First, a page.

Greg Walters, Walters & Shutwell/MPSA - I really don’t see any blatant areas of missed marks - except possibly believing in the false prophet of mobile print; there is demand for the software, I just don’t see output volume increases resulting. I think the biggest missed opportunity would be moving beyond ‘toner and service’ as deliverables.  MpS providers need to continuously move ahead on the adoption curve into growing, not shrinking, markets. Content management, workflow and business process optimization have always been the ‘next thing’ in MpS. We need to stop complaining and figure out how to participate in the transformation.

Ronelle Ingram, Steven Enterprises - In business as in one’s personal life, there is only a finite amount of time and money that is available to get things accomplished. Most of the time Perfect is not necessary for Profitability. Normally the cost to have 100% perfection, compared to 98%, is much greater than an additional 2% of time and effort. Perfection is very expensive and sometimes impossible. Most people and organizations cannot afford to pay the high cost of perfection in a world that readily accepts superior or pretty good. When it comes to most day to day requirements of your business, everything need not be perfect all the time. Focus on continual and close monitoring of critical data. These include governmental requirements (taxes, Human Resources documentation), your customer data base, intellectual properties, and in-house financial information. This mission critical information must be protected at all costs. Whatever your specialty is, manufacturing, distribution wholesale or retail sales, once you have isolated your mission critical information, continually protect, backup, closely monitor and test your security system. The rest of your business moving forward is more vital than being perfect. Saying “thank you for bringing that to my attention” and immediately fixing the situation will save a lot of time and expense...and of being flawless all the time. Be generous on warranty issues. Don’t get distracted by minutia. There is no need to boil the ocean to have a cup of fresh water.

David Ramos, Industry Management Consultant - Everyone wants to change their business platform to a services led platform.  You can’t do it without the correct strategy, the ability to implement the strategy, and the talent to execute it.  Talent! Find it, keep it, develop it and lead it.  The industry shouldn’t follow the cost-cutting crowd (those who cut not only “fat” but also “muscle”) when it comes to sales force development. Is it time to be selective with company investment? Yes, but only in areas that don’t touch the customer.  Sales touches the customer.  Invest in developing your sales people.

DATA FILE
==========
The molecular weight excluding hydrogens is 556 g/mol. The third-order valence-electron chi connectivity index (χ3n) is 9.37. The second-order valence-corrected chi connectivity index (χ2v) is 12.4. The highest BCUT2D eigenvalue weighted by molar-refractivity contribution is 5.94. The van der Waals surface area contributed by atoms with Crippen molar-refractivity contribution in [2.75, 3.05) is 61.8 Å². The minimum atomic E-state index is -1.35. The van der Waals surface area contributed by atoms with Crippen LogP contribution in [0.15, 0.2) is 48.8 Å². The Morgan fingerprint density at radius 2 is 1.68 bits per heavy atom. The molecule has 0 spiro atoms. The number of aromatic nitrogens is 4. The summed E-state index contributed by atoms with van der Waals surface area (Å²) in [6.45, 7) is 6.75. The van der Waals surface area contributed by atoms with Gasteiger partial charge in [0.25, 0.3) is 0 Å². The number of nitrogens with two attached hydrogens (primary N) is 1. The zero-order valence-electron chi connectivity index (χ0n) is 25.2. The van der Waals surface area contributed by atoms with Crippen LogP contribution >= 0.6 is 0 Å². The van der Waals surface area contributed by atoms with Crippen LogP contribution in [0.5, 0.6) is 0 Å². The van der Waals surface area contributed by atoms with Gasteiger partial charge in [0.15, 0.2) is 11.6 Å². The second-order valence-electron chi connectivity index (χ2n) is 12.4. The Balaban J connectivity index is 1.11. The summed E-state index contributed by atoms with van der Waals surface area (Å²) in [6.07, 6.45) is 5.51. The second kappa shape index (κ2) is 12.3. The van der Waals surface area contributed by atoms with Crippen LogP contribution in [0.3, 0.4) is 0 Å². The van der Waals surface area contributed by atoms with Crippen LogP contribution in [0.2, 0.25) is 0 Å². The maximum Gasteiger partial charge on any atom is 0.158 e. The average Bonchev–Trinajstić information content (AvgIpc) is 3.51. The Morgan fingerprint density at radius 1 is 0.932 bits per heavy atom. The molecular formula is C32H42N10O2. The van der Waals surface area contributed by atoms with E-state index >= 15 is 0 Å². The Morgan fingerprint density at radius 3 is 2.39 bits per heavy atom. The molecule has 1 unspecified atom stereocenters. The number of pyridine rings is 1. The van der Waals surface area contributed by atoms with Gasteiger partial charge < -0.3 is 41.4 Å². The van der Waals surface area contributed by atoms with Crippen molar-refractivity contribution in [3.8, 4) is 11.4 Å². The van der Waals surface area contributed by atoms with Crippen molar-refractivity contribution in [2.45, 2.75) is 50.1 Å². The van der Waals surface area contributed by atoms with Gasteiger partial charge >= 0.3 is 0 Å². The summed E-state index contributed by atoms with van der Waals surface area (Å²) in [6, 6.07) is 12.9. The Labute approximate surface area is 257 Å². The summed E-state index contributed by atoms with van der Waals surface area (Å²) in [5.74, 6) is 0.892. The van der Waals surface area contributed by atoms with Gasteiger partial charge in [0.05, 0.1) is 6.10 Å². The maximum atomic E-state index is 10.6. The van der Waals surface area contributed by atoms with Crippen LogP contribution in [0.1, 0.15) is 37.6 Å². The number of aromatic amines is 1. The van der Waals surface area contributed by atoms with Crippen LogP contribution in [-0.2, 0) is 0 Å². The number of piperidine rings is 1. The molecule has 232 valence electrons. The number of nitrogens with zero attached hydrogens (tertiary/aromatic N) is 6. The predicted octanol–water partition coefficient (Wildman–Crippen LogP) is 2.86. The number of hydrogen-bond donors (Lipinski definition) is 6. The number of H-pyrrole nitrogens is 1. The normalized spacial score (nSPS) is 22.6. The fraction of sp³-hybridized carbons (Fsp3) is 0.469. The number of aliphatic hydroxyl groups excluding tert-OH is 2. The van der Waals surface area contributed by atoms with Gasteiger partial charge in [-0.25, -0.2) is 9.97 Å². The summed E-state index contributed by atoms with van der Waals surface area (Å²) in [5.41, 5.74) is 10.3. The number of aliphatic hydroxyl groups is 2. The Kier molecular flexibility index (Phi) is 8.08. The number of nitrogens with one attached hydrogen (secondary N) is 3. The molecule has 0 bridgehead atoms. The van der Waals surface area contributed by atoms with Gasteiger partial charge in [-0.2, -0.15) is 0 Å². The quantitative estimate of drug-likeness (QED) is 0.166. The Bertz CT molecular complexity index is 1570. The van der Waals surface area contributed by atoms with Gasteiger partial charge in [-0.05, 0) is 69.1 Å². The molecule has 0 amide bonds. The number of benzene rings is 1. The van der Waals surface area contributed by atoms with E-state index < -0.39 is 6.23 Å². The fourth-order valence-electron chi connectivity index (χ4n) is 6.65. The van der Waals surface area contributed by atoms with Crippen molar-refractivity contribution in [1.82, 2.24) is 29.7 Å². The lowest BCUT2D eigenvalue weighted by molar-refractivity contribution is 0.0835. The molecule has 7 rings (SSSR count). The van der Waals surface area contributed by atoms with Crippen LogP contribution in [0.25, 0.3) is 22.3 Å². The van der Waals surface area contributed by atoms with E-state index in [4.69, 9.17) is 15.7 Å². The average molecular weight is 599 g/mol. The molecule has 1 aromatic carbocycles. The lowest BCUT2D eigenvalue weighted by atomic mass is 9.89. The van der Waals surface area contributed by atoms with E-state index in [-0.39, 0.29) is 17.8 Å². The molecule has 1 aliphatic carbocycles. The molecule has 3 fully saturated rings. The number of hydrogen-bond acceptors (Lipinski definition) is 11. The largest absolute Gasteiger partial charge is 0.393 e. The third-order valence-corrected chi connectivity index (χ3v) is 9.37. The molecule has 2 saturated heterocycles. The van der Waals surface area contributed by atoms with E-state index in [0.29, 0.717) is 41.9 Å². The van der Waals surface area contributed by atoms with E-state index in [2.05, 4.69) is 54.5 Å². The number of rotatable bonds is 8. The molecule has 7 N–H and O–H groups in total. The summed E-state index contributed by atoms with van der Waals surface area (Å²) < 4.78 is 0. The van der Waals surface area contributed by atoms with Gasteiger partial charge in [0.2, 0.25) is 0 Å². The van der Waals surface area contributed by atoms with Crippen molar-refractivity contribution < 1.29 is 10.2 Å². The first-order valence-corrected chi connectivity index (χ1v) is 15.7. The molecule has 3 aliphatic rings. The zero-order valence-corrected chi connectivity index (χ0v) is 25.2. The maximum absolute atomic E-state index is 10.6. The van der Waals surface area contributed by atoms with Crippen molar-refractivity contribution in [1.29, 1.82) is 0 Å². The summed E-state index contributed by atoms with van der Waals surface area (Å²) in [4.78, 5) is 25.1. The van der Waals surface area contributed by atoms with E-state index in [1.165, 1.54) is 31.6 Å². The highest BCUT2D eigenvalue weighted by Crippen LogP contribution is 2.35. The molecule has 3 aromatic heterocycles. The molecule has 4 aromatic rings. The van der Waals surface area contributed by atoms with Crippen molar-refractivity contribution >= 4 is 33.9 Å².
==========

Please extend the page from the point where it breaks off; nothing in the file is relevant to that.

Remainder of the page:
Ray Berlanger, Bay Copy - Image resellers ‘missed the mark’ if they failed to move their company to a services-led model. It’s not enough to simply sell ‘good hardware’ and to be able to maintain it. The future is in being able to help your clients solve business problems that they may not even know exist. Becoming a trusted advisor means that you can help your clients deploy and manage their office technology. Image resellers, to be successful, must reposition themselves as extensions of the client’s staff – and should show them how to use programs such as managed print services not only to control costs but to increase productivity.

Question 2:

What better options or technology adoption makes sense for resellers to consider in order to profit in 2013?

Greg Schloemer, DocuWare - For the reseller who has not yet selected a Document Management solution for resale or has not yet focused on making it a core part of their business, he has missed one of the most untapped markets by a long shot. According to AIIM, IDC, and other industry analysts, less than 15% of the SMB market has a solution. When you consider that there are over 600,000 companies that fit the 20-500 employee sized companies in the US that make up this SMB space, this is huge.

Couple the market potential with the revenue potential from the sale of the solution, the professional services, and the recurring revenue stream for maintenance & support that accompany a solution sale, the business model becomes very interesting. With that said, it is vital that the reseller’s choice in a solutions vendor be a smart one. Sample questions they should ask the vendor are: How long have they been providing solutions? How many installations do they have? How many languages and countries is the solution available in? What sales tools and programs are available to the reseller? Does the vendor have local sales representatives in the field making the resellers successful? Resellers should get references and do the research. There are enough vendors to choose from but it is important that the vendor they select has a proven success record.